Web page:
Gail Johnson speaks fondly of her husband, Lyle's, passion for Ducks Unlimited: "It was all about restoring a marsh. Lyle's church was the great outdoors, and as far as he was concerned, the best part of God's creation was the marshland. He looked forward to the season every year." Lyle passed away in spring 2012, but his enthusiasm remains the basis for the couple's lifelong commitment to the ducks.

In the 1970s, Lyle published a newsletter for the local chapter of the North American Versatile Hunting Dog Association. He expanded his meeting dates and added dog training tips and conservation articles. By 1974, Lyle started writing about the various conservation organizations doing habitat work across the continent. While reading a book by Zach Taylor, Lyle discovered Ducks Unlimited. He was impressed with DU's conservation efforts and accomplishments, so he sent his first membership dues off to Chicago.

It took several years for Lyle to become affiliated with a Ducks Unlimited chapter, but in 1977, he was out hunting and ran into a fellow sportsman who told him a DU chapter was being developed in the Tri-County area. The gentleman offered to get Lyle a ticket to the chapter's upcoming dinner in Alexander, and Lyle enthusiastically accepted.

Lyle began working as a Batavia DU committee member the very next year. He was approached with the idea of starting another chapter in Orleans County, where he successfully hosted the first couples' dinner event in the area in March 1979. Gail remembers stopping by the venue early in the day. "I looked at Lyle before that dinner and he was by himself, trying to get this thing together; that's when I got involved," she said.

Lyle continued to embody that Ducks Unlimited "can do" spirit that has carried the organization through the last 75 years. Under his chairmanship (1998-2001), the net dollars raised for the ducks in Orleans County increased every year but one, averaging $34,000.

Lyle engaged many talented people to help raise such significant funds in this rural area of New York State. He also fought to introduce event underwriting to net even more. The Orleans County Chapter became one of the top fundraisers west of Route 81, and like many of the best DU events, became the county's premier social event. But Lyle didn't stop there. Under his leadership, the robust chapter spawned both the Greece and Brockport-Spencerport Ducks Unlimited committees.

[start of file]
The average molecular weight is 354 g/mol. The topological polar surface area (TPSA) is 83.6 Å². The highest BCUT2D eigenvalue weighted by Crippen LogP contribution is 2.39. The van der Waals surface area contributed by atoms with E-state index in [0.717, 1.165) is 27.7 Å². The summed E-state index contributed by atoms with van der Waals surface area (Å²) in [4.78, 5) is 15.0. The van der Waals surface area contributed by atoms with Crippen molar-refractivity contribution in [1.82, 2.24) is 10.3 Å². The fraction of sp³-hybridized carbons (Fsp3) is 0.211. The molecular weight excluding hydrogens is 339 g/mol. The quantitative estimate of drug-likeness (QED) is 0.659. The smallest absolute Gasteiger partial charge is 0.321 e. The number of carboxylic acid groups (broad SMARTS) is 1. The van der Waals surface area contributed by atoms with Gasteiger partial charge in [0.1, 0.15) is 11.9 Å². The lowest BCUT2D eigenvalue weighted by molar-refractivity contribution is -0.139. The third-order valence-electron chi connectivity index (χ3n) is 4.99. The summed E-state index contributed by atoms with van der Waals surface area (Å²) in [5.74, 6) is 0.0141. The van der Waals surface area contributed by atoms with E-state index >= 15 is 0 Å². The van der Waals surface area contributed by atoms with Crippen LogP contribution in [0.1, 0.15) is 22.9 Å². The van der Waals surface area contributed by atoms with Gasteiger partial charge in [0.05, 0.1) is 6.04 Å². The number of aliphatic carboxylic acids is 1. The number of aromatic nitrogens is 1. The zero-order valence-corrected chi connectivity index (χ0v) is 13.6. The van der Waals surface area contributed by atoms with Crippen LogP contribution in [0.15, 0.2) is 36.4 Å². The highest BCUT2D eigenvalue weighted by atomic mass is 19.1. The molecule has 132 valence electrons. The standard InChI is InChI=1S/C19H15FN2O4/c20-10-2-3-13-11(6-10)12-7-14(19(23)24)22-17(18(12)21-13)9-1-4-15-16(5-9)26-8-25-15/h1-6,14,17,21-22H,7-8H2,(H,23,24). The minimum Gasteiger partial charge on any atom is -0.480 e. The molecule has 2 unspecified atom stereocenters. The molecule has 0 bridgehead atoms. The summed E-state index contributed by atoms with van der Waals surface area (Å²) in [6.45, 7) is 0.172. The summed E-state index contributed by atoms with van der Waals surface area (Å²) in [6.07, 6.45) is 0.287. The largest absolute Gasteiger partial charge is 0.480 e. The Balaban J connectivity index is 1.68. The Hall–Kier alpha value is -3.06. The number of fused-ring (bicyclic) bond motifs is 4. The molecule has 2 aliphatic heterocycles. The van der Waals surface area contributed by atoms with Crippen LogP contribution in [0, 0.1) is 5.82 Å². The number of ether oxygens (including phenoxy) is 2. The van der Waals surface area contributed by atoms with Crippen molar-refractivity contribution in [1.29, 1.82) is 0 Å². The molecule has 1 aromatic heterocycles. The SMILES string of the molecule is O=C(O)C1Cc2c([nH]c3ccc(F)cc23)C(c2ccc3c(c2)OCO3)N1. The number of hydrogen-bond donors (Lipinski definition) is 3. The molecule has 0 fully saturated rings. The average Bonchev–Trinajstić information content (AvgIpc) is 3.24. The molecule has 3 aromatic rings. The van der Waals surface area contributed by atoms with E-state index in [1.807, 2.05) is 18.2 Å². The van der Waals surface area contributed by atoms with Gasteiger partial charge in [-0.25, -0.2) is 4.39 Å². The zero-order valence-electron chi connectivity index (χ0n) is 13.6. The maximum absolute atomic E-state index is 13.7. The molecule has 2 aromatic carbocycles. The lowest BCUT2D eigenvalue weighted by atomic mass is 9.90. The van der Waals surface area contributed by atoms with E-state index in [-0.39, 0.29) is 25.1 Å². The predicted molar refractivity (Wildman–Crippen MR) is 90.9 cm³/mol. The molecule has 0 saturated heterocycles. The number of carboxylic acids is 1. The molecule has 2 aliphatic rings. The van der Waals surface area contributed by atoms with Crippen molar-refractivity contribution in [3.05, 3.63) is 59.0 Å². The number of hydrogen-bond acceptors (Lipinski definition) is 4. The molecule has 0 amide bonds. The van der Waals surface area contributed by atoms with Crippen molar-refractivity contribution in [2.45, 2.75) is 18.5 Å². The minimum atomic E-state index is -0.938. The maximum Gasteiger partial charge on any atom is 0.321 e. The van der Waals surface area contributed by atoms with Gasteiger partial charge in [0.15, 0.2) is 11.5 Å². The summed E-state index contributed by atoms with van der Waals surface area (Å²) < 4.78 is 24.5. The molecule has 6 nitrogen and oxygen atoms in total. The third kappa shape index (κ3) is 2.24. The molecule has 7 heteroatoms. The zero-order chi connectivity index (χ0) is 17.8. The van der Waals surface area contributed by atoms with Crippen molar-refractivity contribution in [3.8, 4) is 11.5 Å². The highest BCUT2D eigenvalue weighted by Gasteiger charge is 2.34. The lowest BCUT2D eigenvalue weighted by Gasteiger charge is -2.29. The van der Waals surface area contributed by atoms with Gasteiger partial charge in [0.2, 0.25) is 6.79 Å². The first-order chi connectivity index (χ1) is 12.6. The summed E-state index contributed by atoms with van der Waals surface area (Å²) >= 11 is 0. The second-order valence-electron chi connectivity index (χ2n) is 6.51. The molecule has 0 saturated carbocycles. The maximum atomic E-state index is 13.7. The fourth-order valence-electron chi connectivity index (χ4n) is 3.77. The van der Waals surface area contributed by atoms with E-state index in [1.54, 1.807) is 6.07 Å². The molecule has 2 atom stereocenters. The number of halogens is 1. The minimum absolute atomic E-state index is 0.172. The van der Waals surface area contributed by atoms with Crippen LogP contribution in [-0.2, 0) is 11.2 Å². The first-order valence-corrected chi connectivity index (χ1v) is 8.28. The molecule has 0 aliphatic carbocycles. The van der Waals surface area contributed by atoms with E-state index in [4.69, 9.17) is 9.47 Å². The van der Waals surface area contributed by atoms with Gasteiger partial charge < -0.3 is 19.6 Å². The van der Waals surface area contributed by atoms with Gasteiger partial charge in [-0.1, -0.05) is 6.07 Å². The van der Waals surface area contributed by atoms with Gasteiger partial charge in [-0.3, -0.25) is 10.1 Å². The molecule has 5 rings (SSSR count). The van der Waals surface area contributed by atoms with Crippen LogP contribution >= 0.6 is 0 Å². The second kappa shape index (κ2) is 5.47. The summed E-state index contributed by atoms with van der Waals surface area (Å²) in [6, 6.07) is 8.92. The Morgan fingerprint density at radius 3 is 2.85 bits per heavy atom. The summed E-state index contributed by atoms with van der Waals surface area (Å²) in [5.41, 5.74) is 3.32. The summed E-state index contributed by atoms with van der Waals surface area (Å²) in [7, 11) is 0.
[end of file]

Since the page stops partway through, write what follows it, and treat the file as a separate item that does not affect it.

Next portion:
Motivated by his boundless energy and vision, Lyle quickly worked his way up the Ducks Unlimited ranks, from zone chair to district chair, then New York state chair in May 1983. After moving to his position as New York state council chair, Gail fondly remembers how Lyle took great pleasure in cleaning up the colorful language at the all-male meetings by appointing her as secretary.

Lyle also chaired a Greenwing event held each summer at the Oakfield Rod and Gun Club, mentoring youth hunters and ensuring a bright future for the sport and for Ducks Unlimited.

The Johnsons continued to be engaged with DU at the state and national levels, and Lyle became the New York state editor of NYDU. He truly enjoyed holding this position, Gail says, and wrote columns on creating DU satellites, running the organization as a business, and that very "can do" attitude he himself lived by.

Even after his health began to decline in 2002, Lyle continued to volunteer, first on the John O'Brien tribute dinner and later on the Hazard Campbell tribute event. With Gail at his side, Lyle was deservedly honored as the 2010 New York State Conservationist of the Year.

The Johnsons solidified their financial commitment to DU as founding members of the Feather Society in 1994, wanting to continue their support in perpetuity. "We really didn't even have to think about it," Gail says. "We had always known that was where our money was going to go, so when we heard about it we signed right up."

Like many Ducks Unlimited supporters, the Johnsons approached their gift as a team. Lyle selected the charity and Gail helped him make it possible. Lyle started on the line at Kodak and worked his way up to being a supervisor while Gail worked as a junior high school teacher for 32 years. Gail's careful management of their gifts will leave a meaningful legacy for the ducks for generations.

Gail and Lyle Johnson appeared as featured donors in the 2012 Ducks Unlimited Annual Report, available online at

For more information on becoming a DU Major Donor, please visit our Leadership Giving homepage or contact Anita Tyler at (901) 758-3871.